now possible to buy equipment that tells you camera locations whilst driving, and which downloads updates each evening. So I have a feeling that many end up catching the more 'normal' motorist who has made an error rather than the regular speeders who have taken their own precautionary measures. Also, I wonder whether you tend to catch people who are 'out of area'? If
you are in unfamiliar areas, trying to read direction signs as well as following an unfamiliar road, it is relatively easy to fail to spot a change in speed limit, especially if the sign is located say at a roundabout or junction where the motorist is suffering from information overload. Thus it is possible to overlook a change in speed from 40mph to 30mph in a built up area and end up getting a ticket.

An area with a lot of speed cameras I recently passed through is south of Stoke on Trent. Here they have adopted a very sensible policy of displaying signs warning of cameras which include the speed you are supposed to be doing as well. This ensures that the motorist is well aware of the required speed and can make no error. I would also suggest that after any change of speed limit 2 additional signs are displayed after 100m and 200m to again give any driver in error further warnings.

What is really needed though is some additional driver aid to allow drivers to maintain the legal speed without having to keep their eyes glued to their speedometer. Recently I have realised that I seem to spend an increasing amount of time checking my speed to ensure I am not breaking the limit. Every second your eyes are off the road it is possible to miss something, so I have to ask whether this actually has made me a safer driver? An idea I have is that some kind of transmitter could be installed at each change of speed limit that can be picked up by a device linked to the vehicle's speedometer. This could be linked to an audible warning device so that the driver could be warned that he/she is exceeding the speed limit. If this were to be in place then the driver of any car with the device fitted, which should be compulsory on all new cars, could have no excuse whatsoever for failing to observe the speed limit, and then by all means fines and penalty points would be appropriate.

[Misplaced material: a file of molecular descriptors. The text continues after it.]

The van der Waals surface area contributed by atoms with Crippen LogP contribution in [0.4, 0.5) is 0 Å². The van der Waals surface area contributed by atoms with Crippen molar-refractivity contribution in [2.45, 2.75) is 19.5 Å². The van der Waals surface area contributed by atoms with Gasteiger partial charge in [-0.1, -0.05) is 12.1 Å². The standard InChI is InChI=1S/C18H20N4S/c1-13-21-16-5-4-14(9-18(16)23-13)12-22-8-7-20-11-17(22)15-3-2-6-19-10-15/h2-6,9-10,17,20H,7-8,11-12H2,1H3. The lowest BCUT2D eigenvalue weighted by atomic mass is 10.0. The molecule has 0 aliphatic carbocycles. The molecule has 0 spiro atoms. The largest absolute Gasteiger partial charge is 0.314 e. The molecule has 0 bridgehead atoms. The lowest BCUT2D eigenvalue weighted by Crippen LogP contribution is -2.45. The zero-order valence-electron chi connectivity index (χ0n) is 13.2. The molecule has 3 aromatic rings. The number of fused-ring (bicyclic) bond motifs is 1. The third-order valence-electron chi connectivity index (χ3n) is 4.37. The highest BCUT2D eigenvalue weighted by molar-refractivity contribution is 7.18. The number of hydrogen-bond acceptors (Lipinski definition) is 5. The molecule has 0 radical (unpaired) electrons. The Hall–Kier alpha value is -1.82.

In the meantime I believe the current 20mph fixed penalty band needs to be split up. At more than 10mph above the required speed limit the three penalty points and the fine should remain as they currently are, with court appearances for those who are more than 20mph over the limit. At a speed below 10mph greater than the speed limit I believe that a fine should be
levied but I feel that the penalty points should not be awarded. Additionally I would suggest that for all motorists, for every mph over the limit you are you should have to do ½ an hour of community service. Thus someone who is clocked at 36 mph in a 30 mph limit would be facing a fine and 3 hours of community service. Someone doing 49 mph would have a fine, 3 penalty points and 9½ hours of community service. Someone doing 55mph would be facing a court appearance with a larger fine and more penalty points, or a ban, and 12½ hours of community service. Thus those who have broken the law would be giving something back to the community. I suspect that the result would be a massive increase in community service which could be very positive for the country if properly directed.

I urge you to give serious consideration to my suggestions, as it is my belief that the current set of punishments for speeding offences are illogical, and by making no differentiation between those exceeding the speed limit by 3 mph and those doing so by 19mph the laws could be open to some kind of legal challenge under Human Rights Legislation.

Finally, as an aside it does seem to me to be bizarre to be enforcing the speed limits ever more assiduously whilst simultaneously deciding to reduce the classification for cannabis related offences. There is no way that anyone accidentally smokes cannabis, but people do break the speed limit by mistake. Cannabis smokers take huge medical risks, and should they not be protected by legislation in the same way that road safety laws are enforced? Also, as most cannabis is brought into this country by organised criminal gangs, those who smoke cannabis are ultimately supporting a terrible evil that impacts in many ways on the country. Whatever motorists do, by accident or design, they never support organised criminal activity!

Yours sincerely

Mr D. P. Ball